Using AI to Develop Realistic Sock Puppet Accounts

6 min readApr 4, 2023

There has been a lot of buzz over new and innovative ways to implement AI, such as Chat GPT, into our everyday OSINT Analysis. Notably, Matt Edmondson from SANS recently did a webinar called “The New OSINT Cheat Code: Chat GPT” and Benjamin Strick (@BenDoBrown) has been posting tips for investigations using Chat GPT on his Twitter page. In this blog, I want to focus not on specific analysis techniques but rather on the accounts we use to do the investigating and how we can use AI to create and maintain a realistic presence online.

What are sock accounts?
Sock accounts, sock puppet accounts, or research accounts are fictitious personas that we use online to safely research and observe on social media.

Why would we need to use AI to create a sock account?
There are two main reasons we would want to use AI to help create sock accounts.

  1. Social media platforms are consistently evolving and developing ways to identify fictitious accounts by evaluating the imagery used and the information provided by the user in the profile.
  2. We want to create accounts that look as real as possible and often that requires a back story, details about their life, and images of the individual in various poses.

What are the problems with current sock account creation tactics?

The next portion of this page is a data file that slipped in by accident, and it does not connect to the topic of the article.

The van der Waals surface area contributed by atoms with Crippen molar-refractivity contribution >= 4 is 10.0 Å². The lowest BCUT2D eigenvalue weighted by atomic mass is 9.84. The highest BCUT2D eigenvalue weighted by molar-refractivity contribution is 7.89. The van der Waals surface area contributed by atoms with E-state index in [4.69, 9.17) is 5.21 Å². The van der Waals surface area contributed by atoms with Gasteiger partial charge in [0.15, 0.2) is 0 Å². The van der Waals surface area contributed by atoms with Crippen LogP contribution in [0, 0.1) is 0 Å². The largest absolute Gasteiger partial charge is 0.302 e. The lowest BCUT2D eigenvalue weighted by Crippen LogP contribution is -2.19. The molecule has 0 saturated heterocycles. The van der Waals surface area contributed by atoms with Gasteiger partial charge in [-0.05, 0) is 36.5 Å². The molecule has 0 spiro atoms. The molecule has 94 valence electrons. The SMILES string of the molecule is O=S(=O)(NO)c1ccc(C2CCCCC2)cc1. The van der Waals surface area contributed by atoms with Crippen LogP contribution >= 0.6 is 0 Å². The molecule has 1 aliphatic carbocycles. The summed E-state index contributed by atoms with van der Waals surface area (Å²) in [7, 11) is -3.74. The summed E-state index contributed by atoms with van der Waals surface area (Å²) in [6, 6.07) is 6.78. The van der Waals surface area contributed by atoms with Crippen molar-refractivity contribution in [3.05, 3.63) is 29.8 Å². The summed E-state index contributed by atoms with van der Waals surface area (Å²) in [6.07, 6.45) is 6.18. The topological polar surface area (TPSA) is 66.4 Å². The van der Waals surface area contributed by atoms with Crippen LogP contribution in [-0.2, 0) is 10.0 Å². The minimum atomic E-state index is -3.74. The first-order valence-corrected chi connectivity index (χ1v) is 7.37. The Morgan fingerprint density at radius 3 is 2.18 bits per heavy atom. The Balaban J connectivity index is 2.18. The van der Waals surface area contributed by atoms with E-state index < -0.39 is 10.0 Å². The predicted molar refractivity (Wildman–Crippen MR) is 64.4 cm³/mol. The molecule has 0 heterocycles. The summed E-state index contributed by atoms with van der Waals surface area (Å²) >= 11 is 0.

Presently, there are methods that many of us analysts use for creating sock accounts. It involves creating a persona using the information you come up with yourself or that you pull from a website that generates fake information. For the profile image on the account we have a few options: Use a random object or a graphic, use a stock photo, or use a random face generator. However, there are problems associated with all of these methods. Using a random object can bypass the algorithms that search for fake personas but it does not add to the realism of the account for anyone who is looking into it. Using stock photos can be an ethically grey area because if we are analyzing dangerous individuals or groups should we be giving them a real person to target? Additionally, these images can usually be reverse image searched back to the stock model revealing that it is a fake. And finally, using a face generator is growing more difficult as the algorithms can now recognize the patterns in eye placement and determine if it is fake. This often requires additional manipulation such as flipping an image, zooming in, changing colors, etc.

In comes new and improved AI capabilities

We now have access to tools such as Chat GPT (and BARD), an artificial-intelligence chatbot developed by OpenAI that can respond to complex asks as well as AI image generators like Midjourney, Adobe Firefly, and DALL-E that can output hyper-realistic imagery, blend images together, and even develop images from a starting image. These capabilities not only reduce the amount of time it takes to create realistic, long-lasting online personas but it can assist with creating postable content to the accounts using feeder imagery. Let’s take a look at an example of how we can develop a persona using these tools.

Developing Usable Queries in Chat GPT
To get the background details for our persona we can craft queries in Chat GPT about “character development”. Below I have asked it to “Develop a list of character details about a 32-year-old woman who works at MIT.”

We can also use Chat GPT to develop possible first and last names for our persona which we can query by using descriptors like location and ethnicity to return options.

Developing Usable Queries in Midjourney